What are the different types of RVs?

What are the different types of RVs?

The term RV, or Recreational Vehicle, is often used to describe anything from a pop-up camper to a decked-out tour bus. Now obviously, a traditional camping trailer has very little in common with a luxury tour bus, so how do you narrow down your search to find the exact motorhome or Rockwood RV that meets your specific needs without having to wade through all the others.

It is straightforward. Recreational vehicles, or RVs for short, can be broken down into four basic classes. Each class, or type, has a distinct set of characteristics that set it apart from the other classes. Knowing the basic RV class that you are looking for will help you narrow down your search to the exact type of motorhome or Rockwood RV for your specific needs.

So let’s take a look at each of the four main RV classes:

  • Class A Motorhome
  • Class C Motorhome
  • Rockwood RV Fifth Wheel Trailer
  • Rockwood RV Travel Trailer

Class A Motorhome

The Class A motorhome is the largest and priciest member of the RV family. Class A motorhomes are built on either a specially designed motorhome chassis or a commercial bus chassis. This is the RV class, where you will find tour buses and luxury motor coaches.

The 28 foot to upwards of 40-foot length of the Class A motorhome may be daunting to RV newbies, but they are relatively easy to maneuver, and there is no special license required to drive them. The large size allows for plenty of elbow room, and most Class A motorhomes come fully equipped with all of the luxuries of a standard house. This makes them a favorite of full-time nomads and those who want to travel without sacrificing any of the comforts and convenience of home.

Class A motorhomes are powered vehicles, meaning that they are propelled by an engine and can be driven rather than requiring a separate powered vehicle to tow them from location to location. This propulsion will be provided by either a diesel or gas-powered engine. Each engine type has a unique set of benefits and drawbacks.

• Diesel Powered Engine

A Class A motorhome with a diesel engine is often referred to as a diesel-pusher motorhome because the large diesel engine is located in the rear of the vehicle rather than the front and essentially “pushes” the vehicle down the road. Placing the engine in the rear of the vehicle creates a smoother and quieter riding experience for the driver and passengers. As a general rule, diesel engines tend to be more powerful, durable, and last longer than their gas-powered cousins. However, they also come with a higher initial purchase price.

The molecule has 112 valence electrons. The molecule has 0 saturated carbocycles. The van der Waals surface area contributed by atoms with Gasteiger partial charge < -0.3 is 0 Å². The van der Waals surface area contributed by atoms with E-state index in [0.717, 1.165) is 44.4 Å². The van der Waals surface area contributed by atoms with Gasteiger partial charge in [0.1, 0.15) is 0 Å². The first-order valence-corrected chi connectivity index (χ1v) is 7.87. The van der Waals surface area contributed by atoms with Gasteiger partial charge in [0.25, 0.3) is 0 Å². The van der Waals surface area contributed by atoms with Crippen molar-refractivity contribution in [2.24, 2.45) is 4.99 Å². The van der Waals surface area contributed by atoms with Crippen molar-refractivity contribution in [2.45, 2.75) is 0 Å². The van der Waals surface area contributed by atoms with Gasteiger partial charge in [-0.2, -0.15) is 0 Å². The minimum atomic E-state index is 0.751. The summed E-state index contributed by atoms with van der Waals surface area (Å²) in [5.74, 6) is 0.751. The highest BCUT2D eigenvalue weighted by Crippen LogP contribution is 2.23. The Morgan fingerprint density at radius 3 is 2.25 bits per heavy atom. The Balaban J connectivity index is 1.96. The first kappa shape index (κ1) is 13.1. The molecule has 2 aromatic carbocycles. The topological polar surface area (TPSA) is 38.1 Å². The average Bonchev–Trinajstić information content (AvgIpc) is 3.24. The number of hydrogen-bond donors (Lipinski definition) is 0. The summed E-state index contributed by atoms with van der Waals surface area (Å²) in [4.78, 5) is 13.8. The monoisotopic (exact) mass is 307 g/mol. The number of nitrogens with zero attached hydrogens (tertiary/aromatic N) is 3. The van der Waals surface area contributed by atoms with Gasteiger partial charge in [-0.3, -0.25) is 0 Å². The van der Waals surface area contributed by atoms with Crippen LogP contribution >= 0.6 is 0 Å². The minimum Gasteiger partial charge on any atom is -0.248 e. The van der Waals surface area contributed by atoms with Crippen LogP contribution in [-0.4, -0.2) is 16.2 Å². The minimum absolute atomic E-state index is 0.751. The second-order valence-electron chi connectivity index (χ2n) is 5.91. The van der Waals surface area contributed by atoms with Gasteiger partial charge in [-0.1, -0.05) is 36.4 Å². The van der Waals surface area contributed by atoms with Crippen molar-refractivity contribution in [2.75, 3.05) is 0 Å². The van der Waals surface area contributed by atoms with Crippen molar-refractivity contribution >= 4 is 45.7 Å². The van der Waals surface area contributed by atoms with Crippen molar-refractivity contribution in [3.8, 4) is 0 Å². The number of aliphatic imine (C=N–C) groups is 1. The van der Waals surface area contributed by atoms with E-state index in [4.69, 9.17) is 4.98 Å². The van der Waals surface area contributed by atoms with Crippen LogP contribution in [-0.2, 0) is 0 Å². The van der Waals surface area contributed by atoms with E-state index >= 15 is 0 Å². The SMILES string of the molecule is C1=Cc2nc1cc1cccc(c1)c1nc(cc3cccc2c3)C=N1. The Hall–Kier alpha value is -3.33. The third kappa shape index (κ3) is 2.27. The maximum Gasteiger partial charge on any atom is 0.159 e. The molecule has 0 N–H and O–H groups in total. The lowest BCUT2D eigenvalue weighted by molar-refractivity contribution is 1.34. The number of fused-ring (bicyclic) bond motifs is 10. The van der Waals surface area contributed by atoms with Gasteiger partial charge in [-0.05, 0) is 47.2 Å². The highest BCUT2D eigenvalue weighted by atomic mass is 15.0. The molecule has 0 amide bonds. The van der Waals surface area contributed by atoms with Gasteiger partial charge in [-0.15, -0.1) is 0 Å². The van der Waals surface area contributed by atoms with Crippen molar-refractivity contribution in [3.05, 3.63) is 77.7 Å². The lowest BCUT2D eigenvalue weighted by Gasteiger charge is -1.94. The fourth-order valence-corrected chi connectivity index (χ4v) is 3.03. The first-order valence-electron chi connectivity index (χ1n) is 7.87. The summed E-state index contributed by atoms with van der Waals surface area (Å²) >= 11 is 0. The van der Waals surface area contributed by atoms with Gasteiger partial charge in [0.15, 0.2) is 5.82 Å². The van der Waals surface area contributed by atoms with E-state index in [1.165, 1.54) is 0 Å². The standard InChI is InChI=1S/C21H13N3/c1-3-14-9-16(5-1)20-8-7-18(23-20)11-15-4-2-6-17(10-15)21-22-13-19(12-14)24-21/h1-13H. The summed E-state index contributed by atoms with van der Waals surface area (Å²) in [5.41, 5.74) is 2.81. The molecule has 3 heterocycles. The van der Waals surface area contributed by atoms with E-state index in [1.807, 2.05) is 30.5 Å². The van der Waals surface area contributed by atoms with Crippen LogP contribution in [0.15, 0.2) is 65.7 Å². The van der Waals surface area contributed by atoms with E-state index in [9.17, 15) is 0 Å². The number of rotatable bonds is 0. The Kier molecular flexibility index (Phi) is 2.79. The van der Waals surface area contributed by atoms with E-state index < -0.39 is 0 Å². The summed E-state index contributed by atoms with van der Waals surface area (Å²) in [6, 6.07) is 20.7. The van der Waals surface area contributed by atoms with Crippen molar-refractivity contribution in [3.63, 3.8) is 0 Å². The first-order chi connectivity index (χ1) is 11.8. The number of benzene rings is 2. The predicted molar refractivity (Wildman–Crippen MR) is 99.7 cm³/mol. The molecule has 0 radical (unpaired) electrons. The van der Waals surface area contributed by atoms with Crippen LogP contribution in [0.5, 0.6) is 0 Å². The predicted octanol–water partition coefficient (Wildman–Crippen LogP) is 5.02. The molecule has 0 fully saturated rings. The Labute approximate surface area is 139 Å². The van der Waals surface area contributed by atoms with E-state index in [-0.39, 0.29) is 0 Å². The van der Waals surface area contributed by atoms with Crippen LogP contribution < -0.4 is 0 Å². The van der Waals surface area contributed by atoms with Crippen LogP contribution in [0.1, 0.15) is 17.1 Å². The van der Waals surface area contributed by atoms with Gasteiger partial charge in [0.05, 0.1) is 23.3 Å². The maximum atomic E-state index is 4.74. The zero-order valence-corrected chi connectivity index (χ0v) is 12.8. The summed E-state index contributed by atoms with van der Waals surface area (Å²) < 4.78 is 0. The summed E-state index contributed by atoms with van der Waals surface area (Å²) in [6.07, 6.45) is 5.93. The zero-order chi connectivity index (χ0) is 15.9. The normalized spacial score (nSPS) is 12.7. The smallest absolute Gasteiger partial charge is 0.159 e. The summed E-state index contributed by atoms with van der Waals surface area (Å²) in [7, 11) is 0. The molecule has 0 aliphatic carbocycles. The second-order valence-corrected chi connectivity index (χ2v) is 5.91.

• Gas Powered Engine

Class A motorhomes with gas-powered engines are generally more economical to purchase than their diesel-powered brethren; however, they do not last quite as long. Gas-powered engines are located in the front of the vehicle and extend into the cab of the motorhome between the diver and passenger seats. The frontal location makes the gas-powered engine more accessible and easier to work on than the diesel-powered variety, which makes for quicker repairs and cheaper mechanic bills. On the other hand, the fact that the engine juts into the cab area means that heat and noise transfer can be a factor in some circumstances.

Class C Motorhome

The Class C motorhome is essentially a smaller, more economical, and more nimble version of the Class A motorhome. A Class C motorhome will still feature all of the conveniences and luxuries of a standard home, like separate living space and sleeping areas and fully equipped kitchen and bathroom facilities. Still, the overall scale is downsized to fit on a regular truck chassis.

The Class C motorhome maximizes the utility of the available interior space with its signature loft area situated atop the cab of the rig. This space is often used as extra sleeping space or storage.

Like Class A motorhomes, Class C motorhomes are propelled by either diesel or gas-powered engines, though in this case, the engine will be located in the front of the vehicle regardless of the fuel type.

Class C motorhomes can range from as little as 20 feet to as much as 30 feet or more. Their smaller size may mean sacrificing some interior elbow space; however, it can also mean more travel options as the Class C motorhome can go many places that larger Class A motorhomes cannot due to their size.

Rockwood RV Fifth Wheel Trailer